While most Eurosceptics acknowledge that all current systems of justice in the EU offer adequate protection despite their differences, others, including members of the British Parliament, contend that common law systems of justice are incompatible with civil law systems which, according to them, do not provide enough protections with respect to presumption of innocence and other guarantees. (These guarantees, however, are laid out in the European Convention of Human Rights, which all EU members must sign.)

Euroscepticism in France

On the left of the political spectrum, the Parti des Travailleurs, Jean-Pierre Chevènement and the French Communist Party are eurosceptic. They see the European Union as a means through which unpopular economic measures of free markets, free trade, the gradual demolition of public services and Social security and increasing technocracy, all of which they see as part of a right-wing agenda, are imposed on the French public. The Left is split along similar lines on the topic of the proposed European Constitution: the Communist Party, and parts of the Socialist Party, oppose the Constitution as carving ultra-libéral free market policies in stone; but the majority of the Socialist party considers the constitution an improvement, according to an internal vote.

On the right, Jean-Marie Le Pen (Front National) and Philippe de Villiers are eurosceptic. They are against compromising French independence and the possible integration into the European Union of countries that they contend are not European in essence, such as Turkey. Le Pen is also opposed to the Common Agricultural Policy and would rather have protectionist measures against imports of foreign agricultural products into France. While the integration of Turkey is supported by president Jacques Chirac, it is opposed by many, including Nicolas Sarkozy, head of Chirac's supporting party, the UMP.

Euroscepticism in the United Kingdom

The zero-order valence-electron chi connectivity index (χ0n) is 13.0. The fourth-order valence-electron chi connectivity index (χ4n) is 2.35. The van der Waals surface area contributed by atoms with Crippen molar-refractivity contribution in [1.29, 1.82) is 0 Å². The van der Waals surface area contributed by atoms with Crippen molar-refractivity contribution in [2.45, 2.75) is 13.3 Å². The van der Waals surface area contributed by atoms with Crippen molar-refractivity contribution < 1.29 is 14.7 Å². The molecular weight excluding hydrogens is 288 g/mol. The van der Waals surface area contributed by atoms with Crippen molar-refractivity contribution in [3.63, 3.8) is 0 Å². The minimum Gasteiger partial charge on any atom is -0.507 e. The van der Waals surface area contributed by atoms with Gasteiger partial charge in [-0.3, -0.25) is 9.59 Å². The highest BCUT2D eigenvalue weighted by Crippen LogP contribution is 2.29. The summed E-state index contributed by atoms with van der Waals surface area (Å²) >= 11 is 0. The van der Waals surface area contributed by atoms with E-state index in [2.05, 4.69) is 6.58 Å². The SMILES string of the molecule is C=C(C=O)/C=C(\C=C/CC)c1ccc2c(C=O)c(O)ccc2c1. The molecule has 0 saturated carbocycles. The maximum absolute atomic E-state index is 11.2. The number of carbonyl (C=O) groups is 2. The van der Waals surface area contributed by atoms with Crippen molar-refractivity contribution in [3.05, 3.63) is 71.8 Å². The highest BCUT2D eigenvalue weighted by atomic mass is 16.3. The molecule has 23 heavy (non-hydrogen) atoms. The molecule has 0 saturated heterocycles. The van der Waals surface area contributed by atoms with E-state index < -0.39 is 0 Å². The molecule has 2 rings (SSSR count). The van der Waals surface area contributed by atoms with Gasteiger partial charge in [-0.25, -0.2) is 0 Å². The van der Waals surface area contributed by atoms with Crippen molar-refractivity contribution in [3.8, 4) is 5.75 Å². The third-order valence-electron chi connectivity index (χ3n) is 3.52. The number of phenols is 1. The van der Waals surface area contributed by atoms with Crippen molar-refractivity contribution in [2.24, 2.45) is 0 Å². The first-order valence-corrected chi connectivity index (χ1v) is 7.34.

The debate around euroscepticism has been a major political issue in the United Kingdom since the inception of the European Union (then the European Economic Community or EEC), and has not reduced significantly following UK membership of the Union.

Eurosceptic views in the UK today

Many people in Britain feel poorly informed about the European Union. Partly because of this widespread unfamiliarity with the fundamentals of the organisation, there is a wariness of its institutions, processes and policies.

Eurosceptics regard the EU as lacking in democratic process, overburdened with bureaucracy, and threatening to national sovereignty. Most of the UK's mainstream magazines and newpapers, notably a tabloid press dominated by interests sceptical of the European Union such as those of Rupert Murdoch, carry what many see as overtly partisan coverage of EU laws and policy. Some commentators argue that this coverage contributes greatly to eurosceptic views; others contend that it simply reflect the views of the readership.

British eurosceptics are often against political and bureaucratic centralisation while remaining in favour of other pan-European measures such as a free trade area.

Some British eurosceptics, including MPs, maintain the superiority of British institutions, traditions and methods with respect to those of neighbouring countries, and argue that harmonisation would be culturally insensitive. For instance, with respect to European judicial integration, they claim (controversially) that the civil law systems found on the Continent do not provide comparable presumption of innocence and other protections.